October 24, 2020

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Contains materials for workshops pertaining to adversarial robustness in deep learning.

repo name dipanjanS/adversarial-learning-robustness
repo link https://github.com/dipanjanS/adversarial-learning-robustness
language Jupyter Notebook
size (curr.) 70351 kB
stars (curr.) 44
created 2020-10-19
license GNU General Public License v3.0

Adversarial Robustness in Deep Learning

Contains materials for workshops pertaining to adversarial robustness in deep learning.


The following things are covered -

  • Deep learning essentials
  • Introduction to adversarial perturbations
    • Natural [8]
    • Synthetic [1, 2]
      • Simple Projected Gradient Descent-based attacks
      • Targeted Projected Gradient Descent-based attacks
      • Fast Gradient Sign Method (FGSM) attacks
  • Optimizer susceptibility w.r.t to different attacks
  • Adversarial learning
    • Training on a dataset perturbed with FGSM
    • Training with Neural Structured Learning [3]
  • Improving adversarial performance with EfficientNet [4] and its variants like Noisy Student Training [5] and AdvProp [6]

Note that this repository is still in its nascent stage. Over time we will be adding more materials on improving performance with Smooth Adversarial Training [7], text-based attacks, and some notes on the interpretability aspects of adversarial robustness. Also, the materials presented here are solely meant for educational purposes and aren’t meant to be used otherwise.

We provide Jupyter Notebooks to demonstrate the topics mentioned above. These notebook are fully runnable on Google Colab without any non-trivial configurations.

How to run the notebooks?

The notebooks are fully runnable on Google Colab. Here are the steps -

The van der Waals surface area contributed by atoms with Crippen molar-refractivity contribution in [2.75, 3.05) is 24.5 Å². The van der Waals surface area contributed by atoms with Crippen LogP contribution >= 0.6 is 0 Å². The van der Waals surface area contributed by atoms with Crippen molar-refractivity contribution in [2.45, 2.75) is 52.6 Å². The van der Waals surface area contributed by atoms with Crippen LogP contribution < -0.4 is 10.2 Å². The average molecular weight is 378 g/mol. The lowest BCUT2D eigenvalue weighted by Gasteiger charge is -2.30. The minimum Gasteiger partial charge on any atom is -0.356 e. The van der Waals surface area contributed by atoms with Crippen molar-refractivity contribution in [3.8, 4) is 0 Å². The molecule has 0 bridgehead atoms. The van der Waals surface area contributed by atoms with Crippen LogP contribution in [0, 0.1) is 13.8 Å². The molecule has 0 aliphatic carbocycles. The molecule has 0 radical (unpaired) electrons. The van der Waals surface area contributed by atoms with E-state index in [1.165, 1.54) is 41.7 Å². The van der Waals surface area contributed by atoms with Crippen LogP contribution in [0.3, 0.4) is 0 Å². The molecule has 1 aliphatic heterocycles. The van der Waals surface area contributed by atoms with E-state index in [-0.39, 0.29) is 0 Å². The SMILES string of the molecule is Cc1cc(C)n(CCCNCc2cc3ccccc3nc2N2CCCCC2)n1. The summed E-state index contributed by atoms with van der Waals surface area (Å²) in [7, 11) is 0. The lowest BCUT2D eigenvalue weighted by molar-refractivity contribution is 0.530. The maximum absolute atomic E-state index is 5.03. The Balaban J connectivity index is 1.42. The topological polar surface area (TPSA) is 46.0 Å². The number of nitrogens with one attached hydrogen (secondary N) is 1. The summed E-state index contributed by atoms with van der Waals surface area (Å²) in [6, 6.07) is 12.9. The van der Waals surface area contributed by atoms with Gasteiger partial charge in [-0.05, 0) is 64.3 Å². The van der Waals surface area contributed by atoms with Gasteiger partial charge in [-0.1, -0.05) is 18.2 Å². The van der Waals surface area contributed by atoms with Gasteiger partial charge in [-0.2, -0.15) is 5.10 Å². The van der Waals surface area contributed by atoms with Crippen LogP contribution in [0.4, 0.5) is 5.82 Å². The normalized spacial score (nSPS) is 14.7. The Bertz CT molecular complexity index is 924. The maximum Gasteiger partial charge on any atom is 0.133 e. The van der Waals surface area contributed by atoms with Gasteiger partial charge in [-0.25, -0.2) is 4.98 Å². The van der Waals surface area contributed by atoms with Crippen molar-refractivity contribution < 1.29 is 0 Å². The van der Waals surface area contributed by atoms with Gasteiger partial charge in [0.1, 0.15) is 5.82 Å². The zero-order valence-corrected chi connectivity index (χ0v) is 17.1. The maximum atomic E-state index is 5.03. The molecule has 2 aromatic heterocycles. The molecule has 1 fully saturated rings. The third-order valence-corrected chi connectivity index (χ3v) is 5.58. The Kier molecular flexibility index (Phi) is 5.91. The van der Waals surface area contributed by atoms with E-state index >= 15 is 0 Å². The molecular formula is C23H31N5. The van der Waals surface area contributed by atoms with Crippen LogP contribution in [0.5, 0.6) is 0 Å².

• First, get the Open in Colab Google Chrome extension.
  • Follow this screencast that shows how to navigate to a particular notebook inside this repository and open it in Google Colab.

Major libraries used

  • TensorFlow (2.3)
  • Neural Structured Learning


  1. I. Goodfellow, J. Shlens, C. Szegedy, “Explaining and Harnessing Adversarial Examples,” ICLR 2015.
  2. T. Miyato, S. Maeda, M. Koyama and S. Ishii, “Virtual Adversarial Training: A Regularization Method for Supervised and Semi-Supervised Learning,” IEEE Transactions on Pattern Analysis and Machine Intelligence 2019.
  3. “Neural Structured Learning.” TensorFlow, https://www.tensorflow.org/neural_structured_learning.
  4. Tan, Mingxing, and Quoc V. Le. “EfficientNet: Rethinking Model Scaling for Convolutional Neural Networks.” ArXiv:1905.11946 [Cs, Stat], Sept. 2020. arXiv.org, http://arxiv.org/abs/1905.11946.
  5. Xie, Qizhe, et al. “Self-Training with Noisy Student Improves ImageNet Classification.” ArXiv:1911.04252 [Cs, Stat], June 2020. arXiv.org, http://arxiv.org/abs/1911.04252.
  6. Xie, Cihang, et al. “Adversarial Examples Improve Image Recognition.” ArXiv:1911.09665 [Cs], Apr. 2020. arXiv.org, http://arxiv.org/abs/1911.09665.
  7. Xie, Cihang, et al. “Smooth Adversarial Training.” ArXiv:2006.14536 [Cs], June 2020. arXiv.org, http://arxiv.org/abs/2006.14536.
  8. Hendrycks, Dan, et al. “Natural Adversarial Examples.” ArXiv:1907.07174 [Cs, Stat], Jan. 2020. arXiv.org, http://arxiv.org/abs/1907.07174.
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